Coronavirus impact on secondary device market could leave industry in short supply

Telecoms.com periodically invites third parties to share their views on the industry’s most pressing issues. In this article, Biju Nair, President & CEO, HYLA Mobile, looks at the impact the coronavirus could have on operators, OEMs and insurers warranty and device protection program liabilities.

The impact of the coronavirus is truly shocking. It has had a significant impact on most global industries, especially those reliant on Chinese production lines. The global mobile device market is a major example. China alone produces 70 percent of all smartphones sold. Leading brands such as Huawei, OPPO, Xiaomi, and Vivo have all been adversely affected. All models of the iPhone are also manufactured in China. South Korea has also been hit by the coronavirus as well, with Samsung and LG also forced to temporarily close factories.

China and South Korea will soon recover. Shipments of new devices will continue once these factories re-open and the necessary parts can be sourced again. But what wider impact will we see?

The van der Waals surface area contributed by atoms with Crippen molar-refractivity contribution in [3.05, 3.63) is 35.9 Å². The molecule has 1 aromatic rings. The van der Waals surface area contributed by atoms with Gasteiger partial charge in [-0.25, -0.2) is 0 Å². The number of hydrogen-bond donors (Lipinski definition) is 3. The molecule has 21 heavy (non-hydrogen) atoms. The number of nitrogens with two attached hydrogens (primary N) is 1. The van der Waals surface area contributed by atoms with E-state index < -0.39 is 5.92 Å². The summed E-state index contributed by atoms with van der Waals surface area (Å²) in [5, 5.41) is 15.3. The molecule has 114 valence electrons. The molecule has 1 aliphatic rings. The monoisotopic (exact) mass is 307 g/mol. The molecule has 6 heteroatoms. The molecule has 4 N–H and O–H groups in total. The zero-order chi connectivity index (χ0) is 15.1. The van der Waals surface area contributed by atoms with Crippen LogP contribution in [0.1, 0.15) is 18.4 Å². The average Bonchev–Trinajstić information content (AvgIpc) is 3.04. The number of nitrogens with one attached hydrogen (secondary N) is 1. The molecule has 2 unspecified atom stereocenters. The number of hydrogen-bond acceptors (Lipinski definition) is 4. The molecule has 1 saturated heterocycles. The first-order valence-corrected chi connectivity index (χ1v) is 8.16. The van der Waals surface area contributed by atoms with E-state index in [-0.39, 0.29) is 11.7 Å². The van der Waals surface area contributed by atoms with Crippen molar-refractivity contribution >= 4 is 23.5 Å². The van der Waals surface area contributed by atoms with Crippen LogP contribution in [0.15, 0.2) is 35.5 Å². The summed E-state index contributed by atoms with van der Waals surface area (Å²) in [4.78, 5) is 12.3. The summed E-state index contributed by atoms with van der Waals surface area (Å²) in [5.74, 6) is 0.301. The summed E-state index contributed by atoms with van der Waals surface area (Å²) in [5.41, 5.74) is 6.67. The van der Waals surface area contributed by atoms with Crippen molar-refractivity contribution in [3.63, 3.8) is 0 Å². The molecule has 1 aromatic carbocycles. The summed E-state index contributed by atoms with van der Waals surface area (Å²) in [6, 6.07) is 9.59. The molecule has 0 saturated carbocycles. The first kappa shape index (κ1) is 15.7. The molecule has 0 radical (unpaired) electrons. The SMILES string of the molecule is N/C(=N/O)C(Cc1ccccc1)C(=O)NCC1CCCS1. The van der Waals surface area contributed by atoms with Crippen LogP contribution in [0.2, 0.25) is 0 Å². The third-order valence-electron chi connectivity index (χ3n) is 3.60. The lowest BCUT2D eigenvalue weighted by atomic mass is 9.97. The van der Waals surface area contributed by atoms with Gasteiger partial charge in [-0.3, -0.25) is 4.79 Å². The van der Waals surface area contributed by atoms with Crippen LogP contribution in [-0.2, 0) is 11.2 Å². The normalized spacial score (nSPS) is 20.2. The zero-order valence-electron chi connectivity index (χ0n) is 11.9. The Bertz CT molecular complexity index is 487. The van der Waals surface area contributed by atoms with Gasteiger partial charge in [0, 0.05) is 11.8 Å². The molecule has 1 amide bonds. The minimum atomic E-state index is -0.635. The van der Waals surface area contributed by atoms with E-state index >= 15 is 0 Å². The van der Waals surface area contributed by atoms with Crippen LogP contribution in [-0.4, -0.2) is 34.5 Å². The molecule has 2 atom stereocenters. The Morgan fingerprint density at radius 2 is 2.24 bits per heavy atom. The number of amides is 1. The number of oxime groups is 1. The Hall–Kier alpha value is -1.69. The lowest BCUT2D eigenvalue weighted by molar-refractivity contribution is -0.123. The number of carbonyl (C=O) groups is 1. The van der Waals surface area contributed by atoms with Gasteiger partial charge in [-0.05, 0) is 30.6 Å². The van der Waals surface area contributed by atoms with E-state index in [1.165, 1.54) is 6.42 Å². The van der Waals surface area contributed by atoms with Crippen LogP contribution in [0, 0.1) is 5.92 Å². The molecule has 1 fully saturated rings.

As far as new devices are concerned, with the cancellations of mass gatherings continuing around the world, it’s safe to say the opportunity for major new smartphone launches over the coming months will temporarily diminish. While this is hugely inconvenient for operators and OEMs trying to capitalize on broader 5G availability and drive upgrades, it is just a setback. These upgrades will take place eventually and these new revenues will be realized.

What perhaps is more significant, is the growing shortage of refurbished smartphones that operators, OEMs and insurance companies increasingly rely on to manage warranty and device protection programs. The economics of these programs rely on these stakeholders having access to refurbished devices as replacements, to policy holders, as and when they need them.